PFOS & PFOA:

What you need to know

Perfluorochemicals are a family of manmade chemicals that have been used for decades as an ingredient to make products that resist heat, oil, stains, grease and water, and are extremely resistant to breakdown in the environment. Common uses of PFCs include: 1) nonstick cookware, stain-resistant carpets and fabrics, 2) coatings on some food packaging—especially microwave popcorn bags and fast food wrappers, 3) firefighting foam, and 4) many industrial applications. Perfluorooctanoic acid (PFOA) and Perfluorooctanesulfonic acid (PFOS) are fluorinated organic chemicals that are part of a larger group of chemicals referred to as perfluoroalkyl substances (PFASs). Because of their widespread use over many decades in products the public uses so frequently, PFOA and PFOS have been the most extensively studied of these chemicals. You can access more online information from the US EPA and Centers for Disease Control and Prevention, respectively, at the following locations:

https://www.epa.gov/ground-water-and-drinking-water/drinking-water-health-advisories-pfoa-and-pfos

https://www.cdc.gov/biomonitoring/PFCs_FactSheet.html

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The source water used by SUEZ to provide drinking water tests below the U.S. Environmental Protection Agency (EPA) health advisory levels for PFOA/PFOS and is safe to drink. Testing to date has not detected levels over the EPA Health Advisory of 70 parts per trillion. 

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EPA is evaluating PFOA and PFOS as drinking water contaminants in accordance with the process required by the Safe Drinking Water Act (SDWA). To regulate a contaminant under SDWA, EPA must find that it: (1) may have adverse health effects; (2) occurs frequently (or there is a substantial likelihood that it occurs frequently) at levels of public health concern; and (3) there is a meaningful opportunity for health risk reduction for people served by public water systems.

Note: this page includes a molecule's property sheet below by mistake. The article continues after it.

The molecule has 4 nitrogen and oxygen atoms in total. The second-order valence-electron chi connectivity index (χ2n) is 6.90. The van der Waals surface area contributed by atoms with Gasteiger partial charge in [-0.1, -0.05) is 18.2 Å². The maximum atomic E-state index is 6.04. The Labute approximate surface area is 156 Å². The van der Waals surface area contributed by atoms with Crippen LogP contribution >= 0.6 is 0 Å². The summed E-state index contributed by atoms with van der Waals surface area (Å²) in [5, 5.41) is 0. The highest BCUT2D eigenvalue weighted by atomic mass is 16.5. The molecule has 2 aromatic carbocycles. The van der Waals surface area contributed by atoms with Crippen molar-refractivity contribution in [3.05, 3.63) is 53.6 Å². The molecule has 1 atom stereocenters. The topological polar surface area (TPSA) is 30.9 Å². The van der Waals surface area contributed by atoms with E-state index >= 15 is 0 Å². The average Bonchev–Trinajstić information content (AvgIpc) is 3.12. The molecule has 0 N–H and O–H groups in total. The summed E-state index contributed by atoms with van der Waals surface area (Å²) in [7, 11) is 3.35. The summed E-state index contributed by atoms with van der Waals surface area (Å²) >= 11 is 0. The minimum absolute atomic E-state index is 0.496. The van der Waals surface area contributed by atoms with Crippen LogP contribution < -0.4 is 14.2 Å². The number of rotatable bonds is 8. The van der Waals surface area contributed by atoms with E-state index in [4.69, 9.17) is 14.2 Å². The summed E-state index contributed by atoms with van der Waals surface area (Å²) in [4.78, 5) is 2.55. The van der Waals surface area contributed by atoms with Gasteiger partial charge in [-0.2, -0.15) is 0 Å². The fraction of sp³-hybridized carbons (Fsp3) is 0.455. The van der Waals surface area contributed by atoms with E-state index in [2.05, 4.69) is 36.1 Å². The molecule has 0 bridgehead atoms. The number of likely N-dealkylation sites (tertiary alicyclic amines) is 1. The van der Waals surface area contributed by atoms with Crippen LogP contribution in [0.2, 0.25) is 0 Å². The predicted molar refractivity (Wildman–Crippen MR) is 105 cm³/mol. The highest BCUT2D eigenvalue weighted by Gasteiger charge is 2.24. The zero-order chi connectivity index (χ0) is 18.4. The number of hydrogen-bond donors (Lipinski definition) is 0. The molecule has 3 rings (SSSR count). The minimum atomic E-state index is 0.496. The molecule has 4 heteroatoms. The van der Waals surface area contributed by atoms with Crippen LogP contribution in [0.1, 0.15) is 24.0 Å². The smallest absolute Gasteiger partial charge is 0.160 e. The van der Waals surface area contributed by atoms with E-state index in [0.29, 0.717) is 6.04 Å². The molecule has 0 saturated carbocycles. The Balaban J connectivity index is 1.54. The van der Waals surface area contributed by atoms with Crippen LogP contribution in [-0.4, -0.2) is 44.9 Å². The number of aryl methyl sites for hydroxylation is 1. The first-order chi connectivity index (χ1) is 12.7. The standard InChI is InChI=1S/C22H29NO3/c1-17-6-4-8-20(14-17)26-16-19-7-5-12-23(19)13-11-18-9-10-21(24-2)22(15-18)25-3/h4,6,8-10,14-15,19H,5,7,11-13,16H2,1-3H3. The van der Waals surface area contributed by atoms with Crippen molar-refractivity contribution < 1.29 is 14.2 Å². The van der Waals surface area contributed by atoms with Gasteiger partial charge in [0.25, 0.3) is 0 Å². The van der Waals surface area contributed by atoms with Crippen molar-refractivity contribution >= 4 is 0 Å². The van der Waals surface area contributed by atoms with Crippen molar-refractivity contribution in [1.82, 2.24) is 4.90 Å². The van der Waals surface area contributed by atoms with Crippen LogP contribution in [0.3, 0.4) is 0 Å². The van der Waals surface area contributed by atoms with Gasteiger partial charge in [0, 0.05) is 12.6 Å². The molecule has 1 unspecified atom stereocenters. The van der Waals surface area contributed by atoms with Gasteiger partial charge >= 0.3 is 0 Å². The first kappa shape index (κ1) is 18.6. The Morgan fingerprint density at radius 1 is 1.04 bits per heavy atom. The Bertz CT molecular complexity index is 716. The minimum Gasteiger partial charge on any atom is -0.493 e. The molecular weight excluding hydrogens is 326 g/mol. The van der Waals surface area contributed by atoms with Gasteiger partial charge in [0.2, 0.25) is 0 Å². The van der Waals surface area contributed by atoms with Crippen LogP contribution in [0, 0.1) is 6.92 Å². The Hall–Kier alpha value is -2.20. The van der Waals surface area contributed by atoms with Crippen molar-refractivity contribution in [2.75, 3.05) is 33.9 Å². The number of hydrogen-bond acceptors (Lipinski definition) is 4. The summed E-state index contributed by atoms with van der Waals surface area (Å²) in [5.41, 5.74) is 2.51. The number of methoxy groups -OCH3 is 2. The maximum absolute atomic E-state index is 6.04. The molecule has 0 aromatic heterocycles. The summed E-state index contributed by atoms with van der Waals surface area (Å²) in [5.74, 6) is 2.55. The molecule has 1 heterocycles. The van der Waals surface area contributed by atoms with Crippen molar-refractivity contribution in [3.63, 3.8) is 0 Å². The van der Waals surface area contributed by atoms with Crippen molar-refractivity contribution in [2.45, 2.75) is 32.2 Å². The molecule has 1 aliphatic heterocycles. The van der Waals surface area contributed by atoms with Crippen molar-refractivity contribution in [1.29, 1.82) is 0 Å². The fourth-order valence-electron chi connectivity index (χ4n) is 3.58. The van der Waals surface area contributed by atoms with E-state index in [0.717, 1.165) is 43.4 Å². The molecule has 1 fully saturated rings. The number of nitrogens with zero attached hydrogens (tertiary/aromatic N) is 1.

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Yes, the 70 parts per trillion health advisory levels offer a margin of protection for individuals regardless of age. EPA developed the health advisory levels based on possible impacts on the single most vulnerable members of the population - developmental effects to a fetus or breastfed infant resulting from exposures that occur during pregnancy and lactation (nursing).  The health advisory levels were also developed to be protective over an individual’s lifetime of exposure to drinking water at these levels for all other health effects. 

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The EPA identifies the contaminants to regulate in drinking water and sets regulatory limits for amounts of certain contaminants. The EPA currently regulates 90 chemicals in drinking water with “limits” called maximum contaminant levels (MCLs). SUEZ uses the EPA’s MCLs to ensure the quality of the water it provides to its customers.  However, there are some contaminants for which the EPA has not developed MCLs and instead has developed health advisories, which provide technical information to states and public health officials but do not prescribe any regulatory limits. EPA has established health advisories for PFOA and PFOS based on the agency’s assessment of the latest peer-reviewed science to provide drinking water system operators, and state and local officials who have the primary responsibility for overseeing these systems, with information on the health risks of these chemicals. As science on health effects of these chemicals evolves, EPA will continue to evaluate new evidence. To provide Americans, including the most sensitive populations, with a margin of protection from a lifetime of exposure to PFOA and PFOS from drinking water, EPA has established the health advisory levels at 70 parts per trillion. 

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In 2009, the EPA published provisional health advisories for PFOA and PFOS. At the time they were established, these advisories were 200 parts per trillion for PFOS and 400 parts per trillion for PFOA. More recently, in May 2016, the EPA replaced the 2009 provisional advisories with new, more stringent lifetime health advisories that combined the two chemicals and set a 70 parts per trillion health advisory level for both contaminants.

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One part per trillion is the equivalent of one grain of sand in an Olympic-size swimming pool. The EPA’s lifetime health advisory sets a combined limit of 70 parts per trillion for PFOA and PFOS.

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